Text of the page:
Intra-ocular pressure normal.
- A 39 year old male who had been treated for glaucoma for more than 16 years reported with gross defects and divergent squinting in the right eye. His vision was: RE = 4/6, LE = 6/6; he had also undergone anti glaucoma surgery in both eyes in the year 2000. On reporting, visual acuity and fields of the patient were recorded on 20.1.2016 (Fig. 9 and 10). He was treated with intravenous citicoline along with anti-glaucoma medications. His final visual field was recorded after three months which showed significant improvement (Fig 11 and 12).
In glaucoma management there are no hard and fast rules that define what determines visual field loss. The different patterns of field loss in glaucoma can be Arcuate or Bjerrum Scotoma, nasal step, altitudinal defect and generalized depression. Though it is believed that the ganglion cells of retina are the target of increased intra-ocular pressure and degeneration is irreversible, currently the concept is changing with the use of Citicoline, a neuro-protectant used originally in the management of strokes4. Citicoline is approved in Europe and Japan for use in stroke, head injuries and other neurological disorders.5
The duration of oral or intramuscular administration of citicoline in the management of stroke extend for varying periods even up to 9 years. The extension of citicoline treatment up to a period of 8 years may lead to the stabilization or improvement of the glaucomatous visual dysfunction 1. Now it is being proved that glaucomatous neuronal damage starts with ganglion cells of retina spreading to the lateral geniculate body. Citicoline may induce an improvement of the retinal and of the visual pathway function in patients with glaucoma 4. In this regard this report documents that citicoline therapy enhances vision and fields by its neuro-protective effect. Topical citicoline also seems to have a neuroprotective action6
In the management of glaucoma, it is not sufficient to control the intra-ocular pressure alone, but there is also a need to retain the normal fields as well as reverse the field loss in whatever stage the patients may report. Hence in spite of the procedures adopted for lowering of intra-ocular pressure like medications, surgical interventions, laser procedures or placement of devices of different kinds, it is of paramount importance to prevent field loss by neuro-protection. In this context citcoline has been found to have a significant effect. Though we have successfully treated several cases with different variety of field defects showing clinical improvement in vision, patients managed with proper follow up only are reported.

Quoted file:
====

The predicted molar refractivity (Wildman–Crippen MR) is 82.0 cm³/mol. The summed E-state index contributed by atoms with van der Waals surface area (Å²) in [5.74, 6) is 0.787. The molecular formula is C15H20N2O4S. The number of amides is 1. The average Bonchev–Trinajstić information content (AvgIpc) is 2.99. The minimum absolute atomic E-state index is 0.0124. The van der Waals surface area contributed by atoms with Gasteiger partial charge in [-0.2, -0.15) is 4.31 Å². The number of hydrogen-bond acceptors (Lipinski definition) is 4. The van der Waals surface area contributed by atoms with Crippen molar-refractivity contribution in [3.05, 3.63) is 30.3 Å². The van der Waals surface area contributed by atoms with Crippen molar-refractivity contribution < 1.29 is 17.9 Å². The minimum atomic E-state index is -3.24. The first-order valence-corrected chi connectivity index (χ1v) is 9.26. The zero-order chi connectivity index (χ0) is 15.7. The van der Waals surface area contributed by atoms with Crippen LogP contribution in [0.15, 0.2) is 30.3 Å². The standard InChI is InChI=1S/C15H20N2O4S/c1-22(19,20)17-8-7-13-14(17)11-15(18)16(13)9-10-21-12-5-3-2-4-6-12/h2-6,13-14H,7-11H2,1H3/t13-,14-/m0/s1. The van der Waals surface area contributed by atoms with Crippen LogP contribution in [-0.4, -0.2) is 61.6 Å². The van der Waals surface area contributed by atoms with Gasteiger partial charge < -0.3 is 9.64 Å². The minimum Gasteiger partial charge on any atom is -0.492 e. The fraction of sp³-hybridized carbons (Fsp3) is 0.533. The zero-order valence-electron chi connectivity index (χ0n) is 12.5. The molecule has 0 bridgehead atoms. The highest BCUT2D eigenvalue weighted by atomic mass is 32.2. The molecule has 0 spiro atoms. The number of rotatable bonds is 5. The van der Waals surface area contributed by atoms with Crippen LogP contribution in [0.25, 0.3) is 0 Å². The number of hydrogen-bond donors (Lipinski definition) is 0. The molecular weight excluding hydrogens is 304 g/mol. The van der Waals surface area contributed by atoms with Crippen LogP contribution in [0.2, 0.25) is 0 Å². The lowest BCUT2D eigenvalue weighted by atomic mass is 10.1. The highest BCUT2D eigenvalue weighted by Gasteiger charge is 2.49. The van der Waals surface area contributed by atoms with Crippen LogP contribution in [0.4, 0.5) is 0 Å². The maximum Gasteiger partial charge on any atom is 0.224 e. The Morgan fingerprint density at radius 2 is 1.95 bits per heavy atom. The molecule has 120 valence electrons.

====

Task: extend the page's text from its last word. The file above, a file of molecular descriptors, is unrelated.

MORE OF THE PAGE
The authors thank Prof. Dr. Chellam Balasundaram PhD., Rtd Professor of Animal sciences, Bharathidasan University, Trichy for Critically going through the manuscript and valuable suggestions.
We also thank Mr. B. Athikannan of G.K.S.Computers for his secretarial assistance
- Parisi V1, Coppola G, Centofanti M, Oddone F, Angrisani AM, Ziccardi L, Ricci B, Quaranta L, Manni G. 2008. Evidence of the neuroprotective role of citicoline in glaucoma patients. Prog Brain Res.;173:541-54. doi: 10.1016/S0079-6123(08)01137-0.
- Roberti G1,Tanga L,Parisi V, Sampalmieri M, Centofanti M, Manni G. 2014. A preliminary study of the neuroprotective role of citicoline eye drops in glaucomatous optic neuropathy Indian J Ophthalmol. May;62(5):549-53. doi: 10.4103/0301-4738.133484..
Oral citicoline treatment improves visual pathway function in glaucoma. Med Sci Monit. Mar;9(3):PI24-8.
- Parisi V1,Manni G,Colacino G, Bucci MG. 1999. Cytidine-5′-diphosphocholine (citicoline) improves retinal and cortical responses in patients with glaucoma. Ophthalmology. Jun;106(6):1126-34.
- D’Orlando KJ1, Sandage BW Jr. 1995 Citicoline (CDP-choline): mechanisms of action and effects in ischemic brain injury. Neurol Res.Aug;17(4):281-4.
- 6. Roberti G1, Tanga L2, Michelessi M3, Quaranta L4, Parisi V5, Manni G6, Oddone F7. Cytidine 5′.2015. Diphosphocholine (Citicoline) in Glaucoma: Rationale of Its Use, Current Evidence and Future Perspectives. Int J Mol Sci. Nov 30;16(12):28401-17. doi: 10.3390/ijms161226099.